Resistance to imperial expansion is not a phenomenon confined to modern times, as Neil Faulkner demonstrates in this richly detailed survey of the Jewish revolts against the Roman Empire in Palestine in the middle of the 1st century AD.
The Roman Empire was showing signs of disintegration. The Germans successfully revolted against the Romans in 9AD, destroying three legions. Just over 50 years later Boudicca nearly saw them driven from Britain and by the end of the decade Rome was embroiled in civil war. The resistance of the Jews and the immense power ranged against them demonstrates the potential threat the empire faced.
Clearly warfare conducted through massive land armies, battering rams, javelins and slingshots has little technically in common with warfare today. However the detail that is used to illustrate every step made by both sides in certain key moments provides us with a wealth of information. This account unfolds with astounding realism given that Faulkner is describing events that took place nearly 2,000 years ago.
Fortunately, any historian attempting to uncover the dynamics and realities of this revolt has a comparative wealth of sources. The biblical narratives of the Old Testament together with other texts that never made it into the canon provide useful background. In the 1st century AD the Bible as we know it today had not yet crystallised into a static form. It was still a living tradition of ‘origin myths, tribal laws, popular fables, wisdom literature, prayers and psalms, royal chronicles and sages, stories and sayings of the prophets’. Clearly this does not give an accurate historical account but it can provide us with helpful insights.
There were many other texts of the same time that never made it into later Bibles, some of which were uncovered in the recently discovered Dead Sea Scrolls. These came from a sect known as the Essenes who believed an apocalyptic ‘End of Days’ was just around the corner. The differences between the scrolls and the Old Testament as we know it highlight that Judaism was far from a monolithic faith at the time. There were many divisions between rich and poor, between collaboration and resistance to the Romans, and continual disagreements over the nature and detail of religious practice. Jewish society was racked by a crisis of extreme social conflict and political instability. To derive a clear picture we need to appreciate the religious framework that surrounded the period, just as analysis of the English Civil War requires an understanding of the connections between religious ideologies and society.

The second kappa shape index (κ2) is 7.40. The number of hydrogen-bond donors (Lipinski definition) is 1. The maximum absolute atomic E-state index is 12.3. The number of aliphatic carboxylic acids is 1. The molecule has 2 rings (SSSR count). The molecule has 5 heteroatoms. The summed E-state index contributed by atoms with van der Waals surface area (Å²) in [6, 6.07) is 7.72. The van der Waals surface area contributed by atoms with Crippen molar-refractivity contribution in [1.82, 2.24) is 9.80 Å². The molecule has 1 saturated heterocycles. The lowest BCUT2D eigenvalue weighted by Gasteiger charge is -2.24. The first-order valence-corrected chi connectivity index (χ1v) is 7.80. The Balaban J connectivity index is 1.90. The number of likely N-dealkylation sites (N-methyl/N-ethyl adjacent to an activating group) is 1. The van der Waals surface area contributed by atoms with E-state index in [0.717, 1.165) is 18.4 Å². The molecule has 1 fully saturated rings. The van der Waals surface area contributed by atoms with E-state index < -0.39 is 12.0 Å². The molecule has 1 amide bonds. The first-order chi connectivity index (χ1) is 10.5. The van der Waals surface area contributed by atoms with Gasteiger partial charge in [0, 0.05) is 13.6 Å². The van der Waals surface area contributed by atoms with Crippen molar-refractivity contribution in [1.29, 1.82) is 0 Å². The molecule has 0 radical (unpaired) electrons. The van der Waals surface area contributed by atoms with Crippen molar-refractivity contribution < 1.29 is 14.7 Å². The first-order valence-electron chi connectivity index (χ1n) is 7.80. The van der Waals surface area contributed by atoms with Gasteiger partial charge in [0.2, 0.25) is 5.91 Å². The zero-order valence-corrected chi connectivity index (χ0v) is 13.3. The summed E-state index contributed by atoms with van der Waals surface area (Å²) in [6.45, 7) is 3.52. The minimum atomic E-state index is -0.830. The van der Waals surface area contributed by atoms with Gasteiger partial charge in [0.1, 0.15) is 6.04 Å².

The other key source of the time comes from the historian Josephus, ‘a fairly typical member of the Jewish aristocracy’. Again great care is needed in using his descriptions of events. Josephus led a failed military mission in Galilee against the Romans, but after tricking his comrades into taking part in a joint suicide pact he turned traitor and surrendered to the Romans, becoming a leading propagandist for the emperor Flavius. Josephus was a dunatos, ‘one of the powerful men’ who owed their position in society to their collaboration with Roman imperialism. Their role was one of mediation but in times of crisis this wasn’t the easiest path to take. The dunatoi’s main political opponents were the stasiastai–those aiming at revolution, for if the Romans were kicked out they would no longer hold their positions in society.
Some tenets of Judaism at the time came into massive conflict with the Roman occupiers. Jewish law dictated that every seventh year all debts should be cancelled and all slaves freed. As Roman society was dependent on slavery this was clearly going to cause some problems.
This revolution, like any other, was not a sudden overnight affair, but a culmination of processes. There was massive upheaval as the exploited refused to be trodden down both by a Roman occupying force in crisis and the elite in Jewish society, and were increasingly squeezed between the two. As Chris Harman notes in ‘A People’s History of the World’, ‘In all these clashes, class hatred of the Jewish upper classes merged with hatred of the Roman forces of occupation.’
Although the revolution was eventually defeated it certainly changed history. This is a fascinating insight that breaks through the mythology that surrounds the birth of Christianity. Faulkner provides invaluable lessons in the practice of revolution, through the eyes of the militants who rose up against the most powerful empire of the day.
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